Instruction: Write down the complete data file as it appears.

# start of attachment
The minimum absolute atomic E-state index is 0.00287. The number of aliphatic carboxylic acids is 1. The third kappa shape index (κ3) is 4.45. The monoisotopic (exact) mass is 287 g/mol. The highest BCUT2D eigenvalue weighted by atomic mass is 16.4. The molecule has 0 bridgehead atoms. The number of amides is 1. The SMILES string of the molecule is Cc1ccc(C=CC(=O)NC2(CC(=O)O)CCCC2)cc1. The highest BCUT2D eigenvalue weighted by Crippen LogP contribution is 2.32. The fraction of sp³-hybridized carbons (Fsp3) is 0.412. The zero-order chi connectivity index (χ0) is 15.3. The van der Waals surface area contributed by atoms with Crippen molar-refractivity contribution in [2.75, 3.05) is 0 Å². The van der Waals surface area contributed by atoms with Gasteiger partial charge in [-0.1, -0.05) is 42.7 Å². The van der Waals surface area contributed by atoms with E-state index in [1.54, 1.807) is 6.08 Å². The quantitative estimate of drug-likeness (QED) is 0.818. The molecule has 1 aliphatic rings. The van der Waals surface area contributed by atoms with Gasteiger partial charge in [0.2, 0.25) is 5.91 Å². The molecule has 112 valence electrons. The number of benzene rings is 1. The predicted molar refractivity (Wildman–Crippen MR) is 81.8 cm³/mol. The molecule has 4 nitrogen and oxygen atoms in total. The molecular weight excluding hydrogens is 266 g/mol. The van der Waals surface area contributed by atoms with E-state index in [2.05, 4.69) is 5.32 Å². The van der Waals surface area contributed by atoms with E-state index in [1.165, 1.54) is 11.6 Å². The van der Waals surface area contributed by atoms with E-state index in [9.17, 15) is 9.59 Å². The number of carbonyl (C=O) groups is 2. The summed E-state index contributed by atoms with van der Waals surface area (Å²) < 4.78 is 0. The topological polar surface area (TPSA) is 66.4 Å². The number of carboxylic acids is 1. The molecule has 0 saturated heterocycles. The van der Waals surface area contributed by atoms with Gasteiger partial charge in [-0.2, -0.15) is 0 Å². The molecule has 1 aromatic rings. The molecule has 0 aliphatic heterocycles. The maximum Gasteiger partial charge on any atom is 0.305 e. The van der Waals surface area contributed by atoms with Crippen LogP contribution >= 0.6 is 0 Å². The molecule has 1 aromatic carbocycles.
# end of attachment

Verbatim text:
The minimum absolute atomic E-state index is 0.00287. The number of aliphatic carboxylic acids is 1. The third kappa shape index (κ3) is 4.45. The monoisotopic (exact) mass is 287 g/mol. The highest BCUT2D eigenvalue weighted by atomic mass is 16.4. The molecule has 0 bridgehead atoms. The number of amides is 1. The SMILES string of the molecule is Cc1ccc(C=CC(=O)NC2(CC(=O)O)CCCC2)cc1. The highest BCUT2D eigenvalue weighted by Crippen LogP contribution is 2.32. The fraction of sp³-hybridized carbons (Fsp3) is 0.412. The zero-order chi connectivity index (χ0) is 15.3. The van der Waals surface area contributed by atoms with Crippen molar-refractivity contribution in [2.75, 3.05) is 0 Å². The van der Waals surface area contributed by atoms with Gasteiger partial charge in [-0.1, -0.05) is 42.7 Å². The van der Waals surface area contributed by atoms with E-state index in [1.54, 1.807) is 6.08 Å². The quantitative estimate of drug-likeness (QED) is 0.818. The molecule has 1 aliphatic rings. The van der Waals surface area contributed by atoms with Gasteiger partial charge in [0.2, 0.25) is 5.91 Å². The molecule has 112 valence electrons. The number of benzene rings is 1. The predicted molar refractivity (Wildman–Crippen MR) is 81.8 cm³/mol. The molecule has 4 nitrogen and oxygen atoms in total. The molecular weight excluding hydrogens is 266 g/mol. The van der Waals surface area contributed by atoms with E-state index in [2.05, 4.69) is 5.32 Å². The van der Waals surface area contributed by atoms with E-state index in [1.165, 1.54) is 11.6 Å². The van der Waals surface area contributed by atoms with E-state index in [9.17, 15) is 9.59 Å². The number of carbonyl (C=O) groups is 2. The summed E-state index contributed by atoms with van der Waals surface area (Å²) < 4.78 is 0. The topological polar surface area (TPSA) is 66.4 Å². The number of carboxylic acids is 1. The molecule has 0 saturated heterocycles. The van der Waals surface area contributed by atoms with Gasteiger partial charge in [-0.2, -0.15) is 0 Å². The molecule has 1 aromatic rings. The molecule has 0 aliphatic heterocycles. The maximum Gasteiger partial charge on any atom is 0.305 e. The van der Waals surface area contributed by atoms with Crippen LogP contribution >= 0.6 is 0 Å². The molecule has 1 aromatic carbocycles.